|The first excerpt represents the past or something you must release, and is drawn from Alcibiades I by Plato:
SOCRATES: But of the quarrels about justice and injustice, even if you
have never seen them, you have certainly heard from many people, including
Homer; for you have heard of the Iliad and Odyssey?
ALCIBIADES: To be sure, Socrates.
SOCRATES: A difference of just and unjust is the argument of those poems?
SOCRATES: Which difference caused all the wars and deaths of Trojans and
Achaeans, and the deaths of the suitors of Penelope in their quarrel with
ALCIBIADES: Very true.
SOCRATES: And when the Athenians and Lacedaemonians and Boeotians fell at
|The second excerpt represents the present or the deciding factor of the moment, and is drawn from Confidence by Henry James:
"It 's you, then, who feel differently."
Gordon gave a sigh.
"To say that is to say too much."
"What shall we say, then?" his companion asked, kindly.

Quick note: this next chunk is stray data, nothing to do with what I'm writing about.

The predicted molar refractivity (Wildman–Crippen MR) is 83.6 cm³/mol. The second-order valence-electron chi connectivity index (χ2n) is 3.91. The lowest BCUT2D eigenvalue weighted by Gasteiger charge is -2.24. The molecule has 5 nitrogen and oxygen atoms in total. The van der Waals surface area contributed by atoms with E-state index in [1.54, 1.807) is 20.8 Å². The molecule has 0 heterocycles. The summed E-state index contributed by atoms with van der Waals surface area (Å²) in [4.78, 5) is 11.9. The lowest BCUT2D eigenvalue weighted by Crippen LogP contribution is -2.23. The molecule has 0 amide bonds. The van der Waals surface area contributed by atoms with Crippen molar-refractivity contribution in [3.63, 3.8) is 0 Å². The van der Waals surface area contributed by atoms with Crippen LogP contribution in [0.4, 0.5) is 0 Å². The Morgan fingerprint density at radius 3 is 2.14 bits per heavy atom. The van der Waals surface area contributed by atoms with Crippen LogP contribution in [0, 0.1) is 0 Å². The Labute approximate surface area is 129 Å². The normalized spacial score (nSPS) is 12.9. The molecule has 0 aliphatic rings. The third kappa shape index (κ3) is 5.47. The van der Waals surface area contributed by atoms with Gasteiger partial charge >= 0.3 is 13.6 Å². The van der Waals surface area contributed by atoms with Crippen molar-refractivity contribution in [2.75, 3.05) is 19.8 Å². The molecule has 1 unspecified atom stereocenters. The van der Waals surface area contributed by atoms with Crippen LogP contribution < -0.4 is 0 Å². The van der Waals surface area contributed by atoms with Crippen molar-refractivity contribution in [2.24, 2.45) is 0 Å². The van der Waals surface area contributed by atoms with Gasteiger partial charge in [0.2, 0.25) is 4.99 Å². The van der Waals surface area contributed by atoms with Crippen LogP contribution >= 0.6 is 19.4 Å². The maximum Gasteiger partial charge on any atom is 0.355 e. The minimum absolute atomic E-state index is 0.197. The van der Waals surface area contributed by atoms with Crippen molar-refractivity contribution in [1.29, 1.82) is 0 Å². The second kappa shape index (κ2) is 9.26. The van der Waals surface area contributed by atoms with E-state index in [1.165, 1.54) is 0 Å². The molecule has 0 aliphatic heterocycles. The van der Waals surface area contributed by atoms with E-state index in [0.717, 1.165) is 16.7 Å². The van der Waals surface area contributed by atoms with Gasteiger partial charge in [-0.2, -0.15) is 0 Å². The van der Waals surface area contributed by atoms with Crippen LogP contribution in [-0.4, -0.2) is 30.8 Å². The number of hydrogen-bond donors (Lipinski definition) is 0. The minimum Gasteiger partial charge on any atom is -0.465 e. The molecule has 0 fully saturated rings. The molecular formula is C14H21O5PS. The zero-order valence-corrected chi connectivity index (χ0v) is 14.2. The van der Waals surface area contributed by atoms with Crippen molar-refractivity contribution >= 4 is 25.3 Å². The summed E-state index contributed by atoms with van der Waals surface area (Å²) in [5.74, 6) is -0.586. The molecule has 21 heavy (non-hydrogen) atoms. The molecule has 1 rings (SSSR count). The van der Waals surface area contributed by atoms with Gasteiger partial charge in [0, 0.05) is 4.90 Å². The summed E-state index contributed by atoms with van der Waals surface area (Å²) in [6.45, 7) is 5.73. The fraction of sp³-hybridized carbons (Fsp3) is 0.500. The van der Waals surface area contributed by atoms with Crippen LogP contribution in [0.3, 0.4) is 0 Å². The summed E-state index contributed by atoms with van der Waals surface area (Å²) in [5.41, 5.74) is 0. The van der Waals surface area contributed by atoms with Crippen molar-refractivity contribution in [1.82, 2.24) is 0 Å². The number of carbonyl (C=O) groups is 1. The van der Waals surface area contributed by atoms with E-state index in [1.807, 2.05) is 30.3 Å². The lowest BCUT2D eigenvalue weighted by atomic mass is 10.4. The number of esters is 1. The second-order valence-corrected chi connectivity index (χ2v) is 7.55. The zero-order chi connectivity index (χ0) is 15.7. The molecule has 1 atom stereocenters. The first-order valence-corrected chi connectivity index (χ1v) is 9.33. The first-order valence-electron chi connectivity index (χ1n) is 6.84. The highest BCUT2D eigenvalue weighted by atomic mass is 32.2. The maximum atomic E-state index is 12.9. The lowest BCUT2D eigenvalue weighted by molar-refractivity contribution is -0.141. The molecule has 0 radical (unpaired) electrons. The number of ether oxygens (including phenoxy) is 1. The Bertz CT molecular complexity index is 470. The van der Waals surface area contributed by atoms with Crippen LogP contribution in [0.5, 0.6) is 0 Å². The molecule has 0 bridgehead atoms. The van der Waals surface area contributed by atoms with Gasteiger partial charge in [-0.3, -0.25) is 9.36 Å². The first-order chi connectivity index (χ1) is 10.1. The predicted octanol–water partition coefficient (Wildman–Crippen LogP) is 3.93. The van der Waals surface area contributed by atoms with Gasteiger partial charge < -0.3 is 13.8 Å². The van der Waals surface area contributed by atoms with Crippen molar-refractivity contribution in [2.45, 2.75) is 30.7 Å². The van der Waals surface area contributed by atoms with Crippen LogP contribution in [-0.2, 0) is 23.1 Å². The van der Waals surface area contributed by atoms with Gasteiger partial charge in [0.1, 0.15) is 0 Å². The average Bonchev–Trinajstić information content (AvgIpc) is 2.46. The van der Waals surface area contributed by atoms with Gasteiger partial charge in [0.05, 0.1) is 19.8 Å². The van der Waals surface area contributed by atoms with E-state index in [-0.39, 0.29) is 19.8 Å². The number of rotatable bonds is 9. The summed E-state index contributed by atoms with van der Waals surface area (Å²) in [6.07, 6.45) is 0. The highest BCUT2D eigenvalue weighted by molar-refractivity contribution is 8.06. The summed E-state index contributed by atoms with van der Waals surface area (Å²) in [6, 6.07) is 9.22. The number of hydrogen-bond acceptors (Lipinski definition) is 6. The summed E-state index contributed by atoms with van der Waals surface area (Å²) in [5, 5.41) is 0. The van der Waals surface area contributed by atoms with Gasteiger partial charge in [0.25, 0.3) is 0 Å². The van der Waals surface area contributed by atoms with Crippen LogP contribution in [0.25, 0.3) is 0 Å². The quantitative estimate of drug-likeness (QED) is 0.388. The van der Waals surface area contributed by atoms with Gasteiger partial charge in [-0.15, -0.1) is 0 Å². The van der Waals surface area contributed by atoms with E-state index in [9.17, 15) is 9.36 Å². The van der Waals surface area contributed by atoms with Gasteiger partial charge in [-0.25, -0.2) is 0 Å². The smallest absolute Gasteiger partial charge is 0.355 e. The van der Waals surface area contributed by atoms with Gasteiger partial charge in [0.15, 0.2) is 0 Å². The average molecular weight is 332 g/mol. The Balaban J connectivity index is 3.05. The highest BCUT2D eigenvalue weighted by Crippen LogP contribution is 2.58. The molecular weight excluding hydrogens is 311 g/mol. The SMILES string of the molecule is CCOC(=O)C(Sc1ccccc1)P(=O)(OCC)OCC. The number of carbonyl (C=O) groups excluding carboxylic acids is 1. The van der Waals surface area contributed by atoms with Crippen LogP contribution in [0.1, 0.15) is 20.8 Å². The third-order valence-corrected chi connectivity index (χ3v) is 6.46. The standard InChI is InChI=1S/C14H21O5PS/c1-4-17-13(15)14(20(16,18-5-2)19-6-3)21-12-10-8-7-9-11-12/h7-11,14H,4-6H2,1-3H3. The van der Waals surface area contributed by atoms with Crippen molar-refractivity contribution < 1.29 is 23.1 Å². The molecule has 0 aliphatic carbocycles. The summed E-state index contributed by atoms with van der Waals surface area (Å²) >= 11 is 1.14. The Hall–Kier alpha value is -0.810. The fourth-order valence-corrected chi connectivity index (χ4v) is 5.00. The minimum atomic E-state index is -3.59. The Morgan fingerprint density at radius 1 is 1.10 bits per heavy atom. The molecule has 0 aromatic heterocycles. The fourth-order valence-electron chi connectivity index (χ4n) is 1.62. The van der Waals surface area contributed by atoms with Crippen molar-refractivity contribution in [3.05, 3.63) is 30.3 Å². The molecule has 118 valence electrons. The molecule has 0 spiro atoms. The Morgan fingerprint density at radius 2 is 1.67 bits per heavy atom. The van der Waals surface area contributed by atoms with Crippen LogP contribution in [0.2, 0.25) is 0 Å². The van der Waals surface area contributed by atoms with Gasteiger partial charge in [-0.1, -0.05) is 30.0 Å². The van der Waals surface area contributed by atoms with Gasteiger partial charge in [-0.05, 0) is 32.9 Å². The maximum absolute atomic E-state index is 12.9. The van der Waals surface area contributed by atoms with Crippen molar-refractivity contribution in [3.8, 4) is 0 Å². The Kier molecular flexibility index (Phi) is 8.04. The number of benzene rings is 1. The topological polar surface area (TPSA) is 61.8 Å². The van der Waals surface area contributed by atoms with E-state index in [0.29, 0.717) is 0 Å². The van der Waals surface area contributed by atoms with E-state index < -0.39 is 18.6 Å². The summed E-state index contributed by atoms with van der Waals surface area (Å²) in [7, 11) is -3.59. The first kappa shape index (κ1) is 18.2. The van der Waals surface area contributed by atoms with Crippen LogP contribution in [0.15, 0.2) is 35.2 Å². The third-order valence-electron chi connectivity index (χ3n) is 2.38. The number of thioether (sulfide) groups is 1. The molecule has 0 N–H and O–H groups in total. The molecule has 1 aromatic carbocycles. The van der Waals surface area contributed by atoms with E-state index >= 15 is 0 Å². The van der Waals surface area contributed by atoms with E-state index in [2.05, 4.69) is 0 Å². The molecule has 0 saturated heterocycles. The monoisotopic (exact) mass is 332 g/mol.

Gordon stopped again; he stood there looking up at a certain
particularly lustrous star which twinkled--the night was cloudy--
in an open patch of sky, and the vague brightness shone down on
his honest and serious visage.
"I don't understand her," he said.
"Oh, I 'll say that with you any day!" cried Bernard.
"I can't help you there."
|The third excerpt represents the future or something you must embrace, and is drawn from Menexenus by Plato:
been often made, that in the Funeral Oration of Thucydides there is no
allusion to the existence of the dead. But in the Menexenus a future state
is clearly, although not strongly, asserted.
Whether the Menexenus is a genuine writing of Plato, or an imitation only,
remains uncertain. In either case, the thoughts are partly borrowed from
the Funeral Oration of Thucydides; and the fact that they are so, is not in
favour of the genuineness of the work. Internal evidence seems to leave
the question of authorship in doubt. There are merits and there are
defects which might lead to either conclusion. The form of the greater
part of the work makes the enquiry difficult; the introduction and the
finale certainly wear the look either of Plato or of an extremely skilful